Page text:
Dawyck Botanic Gardens

Dutch Bridge and autumn colour. The Dutch Bridge in the full blaze of autumn at the Dawyck Botanic Gardens The Royal Botanic Gardens Go to another page. in Edinburgh has added three complimentary estates over the last few decades: Logan, Benmore and in 1979 Dawyck. Go to another site. This last was a family estate for 300 years and its oldest surviving tree is a silver fir planted in 1680. It lies in the Tweed valley upstream from Peebles and to the north of Broad Law, seen on Go to another page. the last page. The grounds were devastated by storms in 1968 and 1973, when some 50,000 trees were lost, and the necessary process of replacement and restoration has taken many years. The garden has a range of upland flowering plants, but its main interest is the trees which come from North America, east Asia and northern Europe. Tweed and Pykestone Woods. Looking across the tweed valley to Pykestone Woods and the hills behind Dwayck The trees of Dawyck. Dawyck Botanic Gardens houses an important national collection of trees, including Giant Redwood, Grand Fir and Lawson Cypress Tweed and Dawyck Estate. The Tweed as it meanders past the Dawyck Estate Douglas fir. A multi-trunked Douglas Fir - not taking part in the autumn show Larch at garden entrance. A larch, at the entrance to the gardens, seemingly lit from below Map of the gardens. The map at the entrance shows the main pathways and types of woodland Saplings. Saplings in the autumn light Maple being photographed. Maple (being photographed) These gardens are particularly splendid in the autumn. The pictures on this page were all taken on one (maybe exceptional) fine day in early November. Rowan and grass ride. One of a number of grass rides - lined by rowan berries dripping with dew White barked birch. White barked birch Grass ride. Another ride lined by birch Back lit birch. Back lighting, low sun and the dew on leaves and stems, turn the colours of autumn into pictures... Dew covered sapling. ...just add a dark background Rowan berries and path. Rowan berries and lichen seem to compete Sculpture by Rodney Holland. One of the key figures to contribute to the plants of the garden was David Douglas Go to another site. who was born in 1799 and whose extraordinary exploits in North America, while searching for new plants, seem almost like a fictional adventure story, ending in his death in a bull pit! This sculpture by Rodney Holland of Moniaive was commissioned in 2012 to commemorate his contribution to plant exploration. River Tweed, pine trees and cloud. More laden rowans Frost on the grass. Leaves now forming a carpet the berries take over as decoration Frost on the grass. On this larch the lichens are winning Frost on the grass. A maple, its fallen leaves retaining their colour Frost on the grass. The Dutch bridge was built around 1856 Frost on the grass. The bridge on the Scrape Burn below the Dynamo Pond Frost on the grass. The urns around the grounds date from the 1830s Frost on the grass. Larch and beech with evergreens beyond Upper Megget Valley. A fisherwoman enjoying the autumn sun on the Tweed just near the entrance to Dawyck Gardens Tibbie Shiels in silhoutte. The next page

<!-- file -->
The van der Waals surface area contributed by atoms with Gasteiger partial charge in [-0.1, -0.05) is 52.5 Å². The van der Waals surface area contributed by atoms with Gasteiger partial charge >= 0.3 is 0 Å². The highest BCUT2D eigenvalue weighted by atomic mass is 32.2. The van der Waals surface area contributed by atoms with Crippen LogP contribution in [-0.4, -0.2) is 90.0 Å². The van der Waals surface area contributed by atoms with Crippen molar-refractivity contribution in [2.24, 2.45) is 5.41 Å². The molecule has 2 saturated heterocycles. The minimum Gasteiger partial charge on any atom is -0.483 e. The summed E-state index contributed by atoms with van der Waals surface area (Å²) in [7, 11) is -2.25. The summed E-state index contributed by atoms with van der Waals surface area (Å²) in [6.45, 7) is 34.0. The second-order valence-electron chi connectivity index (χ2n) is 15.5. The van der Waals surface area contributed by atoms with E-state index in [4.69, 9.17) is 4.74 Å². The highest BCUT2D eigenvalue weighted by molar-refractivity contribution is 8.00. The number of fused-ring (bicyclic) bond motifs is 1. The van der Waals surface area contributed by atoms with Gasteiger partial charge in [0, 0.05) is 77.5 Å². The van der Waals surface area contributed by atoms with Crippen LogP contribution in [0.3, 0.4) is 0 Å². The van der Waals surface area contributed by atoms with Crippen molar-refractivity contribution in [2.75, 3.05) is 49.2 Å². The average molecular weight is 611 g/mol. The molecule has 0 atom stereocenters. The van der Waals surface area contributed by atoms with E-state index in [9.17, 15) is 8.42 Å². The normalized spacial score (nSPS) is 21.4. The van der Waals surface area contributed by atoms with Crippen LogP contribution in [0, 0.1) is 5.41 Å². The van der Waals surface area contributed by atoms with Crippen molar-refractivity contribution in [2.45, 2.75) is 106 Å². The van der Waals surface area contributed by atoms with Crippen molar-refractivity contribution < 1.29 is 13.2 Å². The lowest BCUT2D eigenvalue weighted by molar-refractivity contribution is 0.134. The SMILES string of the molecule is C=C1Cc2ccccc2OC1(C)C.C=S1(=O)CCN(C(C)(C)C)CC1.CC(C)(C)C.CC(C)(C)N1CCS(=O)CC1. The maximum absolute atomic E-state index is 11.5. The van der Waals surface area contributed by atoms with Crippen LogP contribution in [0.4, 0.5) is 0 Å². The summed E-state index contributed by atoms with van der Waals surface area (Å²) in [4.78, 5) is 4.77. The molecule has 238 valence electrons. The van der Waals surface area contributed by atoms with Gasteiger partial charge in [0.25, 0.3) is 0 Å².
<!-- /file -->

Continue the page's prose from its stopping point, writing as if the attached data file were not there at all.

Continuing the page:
takes you back over the hills to St Mary's Loch, one of the two lochs in the
Yarrow Valley.
Saturday 15th July 2017 Murphy on duty

Go to the Picture Posting contents page Return to the top